Are Lithium Batteries Really That Unsafe?-SYCAINTECH

Are Lithium Batteries Really That Unsafe?


Are you always able to come across this kind of video?

Also, this kind of article.

Many news articles and videos are telling you that lithium batteries are not safe; they are prone to catching fire, exploding, and being uncontrollable. But what is the real situation? In Shanghai, China, on the other side of the Pacific, one out of every three vehicles on the road is powered by lithium batteries. Everything seems to be in order, and lithium batteries have already integrated into their daily lives.


In fact, over a hundred years ago, when cars were just invented, people also thought of cars as monsters. They made too much noise and frightened horses, often drawing ridicule and threats from pedestrians and cart drivers. Initially, the manufacturing process of cars was immature, and their quality was unreliable, resulting in frequent stops and starts. Car manufacturers were often mocked and looked down upon. But over a hundred years later, do you still think the same? Can people's lives still function without cars?


Lithium batteries are similar. New species are always rejected at first, with various shortcomings, but they always quickly integrate into our lives. In this video, I want to tell you that you don't need to worry too much about the safety of lithium batteries because they are backed by powerful safety technology. Lithium batteries have overcharge protection, and they also have dual protection: the charger itself has overcharge protection, and the Battery Management System (BMS) also has overcharge protection.


The overcharge protection function of the charger can ensure that the entire battery pack is not overcharged, protecting the safety of the battery. The overcharge protection function of the BMS is more detailed; it can monitor the voltage of each individual cell within the battery, preventing each cell from being overcharged, especially when there is a voltage difference within the battery pack, highlighting its importance.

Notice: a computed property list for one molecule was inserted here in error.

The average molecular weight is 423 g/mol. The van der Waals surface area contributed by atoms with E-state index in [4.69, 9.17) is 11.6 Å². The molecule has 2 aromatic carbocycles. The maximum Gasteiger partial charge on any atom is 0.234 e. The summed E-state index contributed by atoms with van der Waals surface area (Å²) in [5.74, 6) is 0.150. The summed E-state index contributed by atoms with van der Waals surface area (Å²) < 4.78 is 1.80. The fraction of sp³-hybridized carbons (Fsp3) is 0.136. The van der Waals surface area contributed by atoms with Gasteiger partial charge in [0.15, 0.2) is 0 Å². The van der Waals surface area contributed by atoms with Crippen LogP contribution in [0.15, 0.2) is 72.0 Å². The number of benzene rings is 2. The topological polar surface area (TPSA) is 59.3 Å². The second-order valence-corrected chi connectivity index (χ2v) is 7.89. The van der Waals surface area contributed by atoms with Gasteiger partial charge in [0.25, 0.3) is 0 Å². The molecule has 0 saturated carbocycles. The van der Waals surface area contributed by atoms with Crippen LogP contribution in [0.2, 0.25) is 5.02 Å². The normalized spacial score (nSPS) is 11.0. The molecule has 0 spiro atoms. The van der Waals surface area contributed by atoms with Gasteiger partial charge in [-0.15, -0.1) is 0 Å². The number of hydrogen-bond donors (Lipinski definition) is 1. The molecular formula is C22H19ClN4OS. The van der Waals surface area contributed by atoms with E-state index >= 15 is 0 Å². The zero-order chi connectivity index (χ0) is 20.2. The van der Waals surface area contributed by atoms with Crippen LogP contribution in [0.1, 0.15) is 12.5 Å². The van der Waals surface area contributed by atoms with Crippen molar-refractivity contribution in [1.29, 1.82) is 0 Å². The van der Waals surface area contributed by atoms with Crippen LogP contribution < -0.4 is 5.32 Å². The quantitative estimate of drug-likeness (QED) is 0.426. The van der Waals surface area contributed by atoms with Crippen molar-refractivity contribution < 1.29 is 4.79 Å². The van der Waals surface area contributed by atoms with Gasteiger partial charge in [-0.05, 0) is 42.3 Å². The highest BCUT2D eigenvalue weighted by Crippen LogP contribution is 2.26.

For example, in a group of lithium iron phosphate battery packs, the full charge voltage is 58.4V. When the charger detects that the battery voltage has reached 58.4V, it will trigger the power-off protection. However, if there is a large voltage difference between the individual cells within this battery pack, the power-off protection of the charger will fail. This is because during the charging process, each cell charges at different rates, with varying voltages—some cells may have already exceeded the full charge voltage, while others have not reached it, resulting in the overall battery pack voltage being lower than 58.4V. In this case, the charger will not trigger the power-off protection. If the BMS does not activate overcharge protection for individual cells, a situation may arise where cells that have already reached full charge continue to be charged, which can easily lead to safety accidents.


So, how does the BMS monitor each individual cell? Lithium battery packs consist of multiple cells, connected in series and parallel to meet our voltage and capacity requirements. The BMS connects to the positive and negative terminals of each cell, forming a closed circuit, allowing the BMS to obtain the voltage information of each cell and transmit it to the control circuit for processing. When the BMS detects that the voltage of any individual cell is approaching or reaching an overcharged state, the control circuit will immediately take measures to stop the flow of current, preventing the cell from continuing to charge, thus protecting the safety of the battery. Through the dual overcharge protection of the charger and BMS, we can effectively protect the battery's lifespan and safety, extend the battery's usage time, and reduce the risk of accidents.


Of course, it cannot be denied that lithium batteries still have technical issues waiting to be resolved, but these issues are no longer the main obstacles to their use. With the rapid decline in the cost of lithium batteries and the increasing maturity of technology, lithium-ion batteries are becoming an important energy carrier.


If you need to purchase lithium batteries, please visit the product page for more information.